Send to

Choose Destination
See comment in PubMed Commons below
J Trace Elem Med Biol. 2012 Jun;26(2-3):120-3. doi: 10.1016/j.jtemb.2012.04.020. Epub 2012 Jun 2.

Integrated strategies needed to prevent iron deficiency and to promote early child development.

Author information

Division of Growth and Nutrition, Department of Pediatrics, University of Maryland School of Medicine, Baltimore, MD 21201, USA.


Iron deficiency (ID) and iron deficiency anemia (IDA) are global public health problems that differentially impact pregnant women and infants in low and middle income countries. IDA during the first 1000 days of life (prenatally through 24 months) has been associated with long term deficits in children's socio-emotional, motor, cognitive, and physiological functioning. Mechanisms linking iron deficiency to children's development may include alterations to dopamine metabolism, myelination, and hippocampal structure and function, as well as maternal depression and unresponsive caregiving, potentially associated with maternal ID. Iron supplementation trials have had mixed success in promoting children's development. Evidence suggests that the most effective interventions to prevent iron deficiency and to promote early child development begin early in life and integrate strategies to ensure adequate iron and nutritional status, along with strategies to promote responsive mother-child interactions and early learning opportunities.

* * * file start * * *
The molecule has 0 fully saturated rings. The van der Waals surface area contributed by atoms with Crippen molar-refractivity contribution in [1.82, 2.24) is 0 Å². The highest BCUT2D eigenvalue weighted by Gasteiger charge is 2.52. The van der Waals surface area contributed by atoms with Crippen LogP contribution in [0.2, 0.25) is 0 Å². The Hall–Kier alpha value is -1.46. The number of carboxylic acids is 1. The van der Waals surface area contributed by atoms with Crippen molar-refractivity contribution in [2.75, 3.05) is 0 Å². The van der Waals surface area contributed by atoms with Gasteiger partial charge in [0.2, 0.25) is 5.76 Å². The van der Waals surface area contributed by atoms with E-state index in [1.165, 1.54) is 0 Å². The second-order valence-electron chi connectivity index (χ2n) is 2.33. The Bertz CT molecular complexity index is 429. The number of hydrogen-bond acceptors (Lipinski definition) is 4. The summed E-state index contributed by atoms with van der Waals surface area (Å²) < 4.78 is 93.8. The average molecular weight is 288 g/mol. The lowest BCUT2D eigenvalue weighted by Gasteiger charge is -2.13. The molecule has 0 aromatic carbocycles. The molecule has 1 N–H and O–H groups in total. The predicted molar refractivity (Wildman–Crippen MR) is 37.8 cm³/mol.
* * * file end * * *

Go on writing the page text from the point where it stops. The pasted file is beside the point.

[Indexed for MEDLINE]
Free PMC Article
PubMed Commons home

PubMed Commons

How to join PubMed Commons

    Supplemental Content

    Full text links

    Icon for Elsevier Science Icon for PubMed Central
    Loading ...
    Support Center